School Police Departments: Training, Support, and the Right Officer

Posted by on February 17, 2010

Jack Martin, School Police Chief (ret)

Jack Martin, School Police Expert

Jack Martin knows the right school police officer with the proper training and support from school administrators can make a difference in protecting our nation’s schools. 

He also knows potential failure factors are countless.

Retired School Police Chief Brings Credentials, Experienced Perspective

Jack Martin retired after serving 12 years as Supervisor of Security and Chief of School Police for the Indianapolis (Indiana) Public Schools, where he was responsible for security and policing services for over 50,000 students, 6,000 employees, 110 schools and support facilities, and directing a department of 85 school police officers and civilian support personnel.  

Prior to his tenure with the Indianapolis Public Schools, Jack retired as a lieutenant colonel from the U.S. Army after serving over 25 years with the Military Police where he served worldwide in three different command positions plus numerous staff positions, including several involving all aspects of physical security and guard force development and management.  

“Too often, as soon as a person says ‘retired military,’ school folks are turned off.  But what I believe they do not realize the military services are youthful organizations.  As a Military Police officer in the US Army, I continually dealt with last year’s high school seniors; in many ways, it is just grade 13,” Jack said.

Jack has a B.A. degree in Political Science (University of Iowa), M.A. degree in Criminal Justice (Sam Houston State University), and M.A. in Human Resources Management (Pepperdine University).  He is also a Graduate, U.S. Army Command and General Staff College.   

Jack holds an Indiana state certification as a school safety specialist and, extensive training in school security and emergency preparedness issues.  Jack has served on the U.S. Department of Education’s advisory assembly of school safety chiefs, as a charter member of the Indiana School Safety Specialists’ Academy Advisory Council, and as an advisory board member of the University of Louisville’s Center for Safe Urban Schools.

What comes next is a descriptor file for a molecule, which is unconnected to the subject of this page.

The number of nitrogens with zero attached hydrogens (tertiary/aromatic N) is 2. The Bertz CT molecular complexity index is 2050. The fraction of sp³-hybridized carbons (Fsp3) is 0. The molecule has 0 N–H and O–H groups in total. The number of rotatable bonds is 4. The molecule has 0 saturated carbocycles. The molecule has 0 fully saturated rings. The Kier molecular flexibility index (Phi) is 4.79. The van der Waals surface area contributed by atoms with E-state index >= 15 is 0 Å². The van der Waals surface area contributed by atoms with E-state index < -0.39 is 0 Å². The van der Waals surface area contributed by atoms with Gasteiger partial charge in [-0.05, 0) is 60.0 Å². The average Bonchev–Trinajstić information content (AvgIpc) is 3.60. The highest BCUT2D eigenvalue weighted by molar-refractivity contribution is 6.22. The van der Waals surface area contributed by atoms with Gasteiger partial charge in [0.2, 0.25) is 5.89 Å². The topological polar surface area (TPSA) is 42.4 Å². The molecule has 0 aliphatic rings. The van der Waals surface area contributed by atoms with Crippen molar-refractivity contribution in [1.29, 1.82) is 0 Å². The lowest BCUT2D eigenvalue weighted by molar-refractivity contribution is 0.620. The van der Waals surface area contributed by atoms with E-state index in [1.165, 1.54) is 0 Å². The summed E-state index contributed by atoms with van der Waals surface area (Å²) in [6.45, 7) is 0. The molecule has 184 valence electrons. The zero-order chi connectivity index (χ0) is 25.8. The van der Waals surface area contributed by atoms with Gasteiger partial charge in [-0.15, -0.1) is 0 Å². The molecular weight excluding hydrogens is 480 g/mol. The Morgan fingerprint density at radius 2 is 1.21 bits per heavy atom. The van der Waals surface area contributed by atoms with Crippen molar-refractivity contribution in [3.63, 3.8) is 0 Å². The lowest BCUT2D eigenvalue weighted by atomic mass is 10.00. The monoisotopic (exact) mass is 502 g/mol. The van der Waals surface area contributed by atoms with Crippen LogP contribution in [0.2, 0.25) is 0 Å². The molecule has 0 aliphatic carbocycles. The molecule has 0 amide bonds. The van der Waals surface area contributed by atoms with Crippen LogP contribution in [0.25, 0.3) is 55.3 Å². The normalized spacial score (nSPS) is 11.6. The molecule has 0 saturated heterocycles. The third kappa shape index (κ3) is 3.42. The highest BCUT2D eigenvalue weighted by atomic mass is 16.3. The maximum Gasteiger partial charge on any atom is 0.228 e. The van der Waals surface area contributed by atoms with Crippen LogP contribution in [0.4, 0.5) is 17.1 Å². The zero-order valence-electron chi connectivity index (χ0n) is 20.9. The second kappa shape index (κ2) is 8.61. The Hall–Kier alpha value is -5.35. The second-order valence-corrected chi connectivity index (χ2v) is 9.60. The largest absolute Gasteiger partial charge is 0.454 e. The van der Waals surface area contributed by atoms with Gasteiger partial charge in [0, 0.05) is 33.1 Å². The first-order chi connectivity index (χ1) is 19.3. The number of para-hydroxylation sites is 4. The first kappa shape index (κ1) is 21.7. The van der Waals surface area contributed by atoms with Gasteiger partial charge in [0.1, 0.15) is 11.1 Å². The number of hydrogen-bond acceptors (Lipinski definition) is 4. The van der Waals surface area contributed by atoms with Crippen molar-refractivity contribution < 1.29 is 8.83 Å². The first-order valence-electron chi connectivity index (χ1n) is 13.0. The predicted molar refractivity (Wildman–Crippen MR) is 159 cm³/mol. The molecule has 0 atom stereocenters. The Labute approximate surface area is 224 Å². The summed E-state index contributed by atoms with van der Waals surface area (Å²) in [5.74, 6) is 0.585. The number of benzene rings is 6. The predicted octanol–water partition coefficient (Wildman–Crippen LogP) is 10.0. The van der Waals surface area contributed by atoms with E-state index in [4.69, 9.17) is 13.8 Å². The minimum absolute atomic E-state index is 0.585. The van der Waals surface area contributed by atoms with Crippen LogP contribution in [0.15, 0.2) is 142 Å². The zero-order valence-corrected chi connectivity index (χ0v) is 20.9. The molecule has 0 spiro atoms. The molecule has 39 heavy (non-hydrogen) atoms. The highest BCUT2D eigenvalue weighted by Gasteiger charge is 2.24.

Jack currently is President of The Martin Group and serves as a consultant to National School Safety and Security Services. He has presented nationally on school safety and provides expert witness and litigation consultation services to attorneys on matters related to school safety, security, and emergency preparedness issues.

School Police Departments: Success or Failure?

“A successful program takes great, dedicated personnel–officers who like kids; officers who are role models; officers who naturally develop a good rapport with their students; and officers who have and exercise good judgment.  To be successful, a program must also have support and the respect from the school system’s administration; from school staff and faculty; and from the community,” Jack stressed.  

“Community” equates to  mean parents, supporting law enforcement agencies, courts, hospitals, family services, mental health services, and other youth-serving agencies, according to Jack.  

“It is not easy to develop and maintain good working arrangements with each category I listed, but they are essential if a program is to operate to the best advantage for children,” he said. 

Failure factors are potentially countless, Jack says.  

On the part of a school district administration, program failure may well be preceded by a “We don’t have any problems” or an “It can’t happen here” attitude.  Such attitudes guarantee lip service only and very low priority to safety and security programs.

From within a department itself, failure factors include tunnel vision–when the only thought on officers’ minds is “cuff and stuff”–arrest and remove.  Another factor which may lead to failure is too many bosses–the school security department head; the law enforcement agency sheriff or chief; the school principal; etc.–each with differing agendas.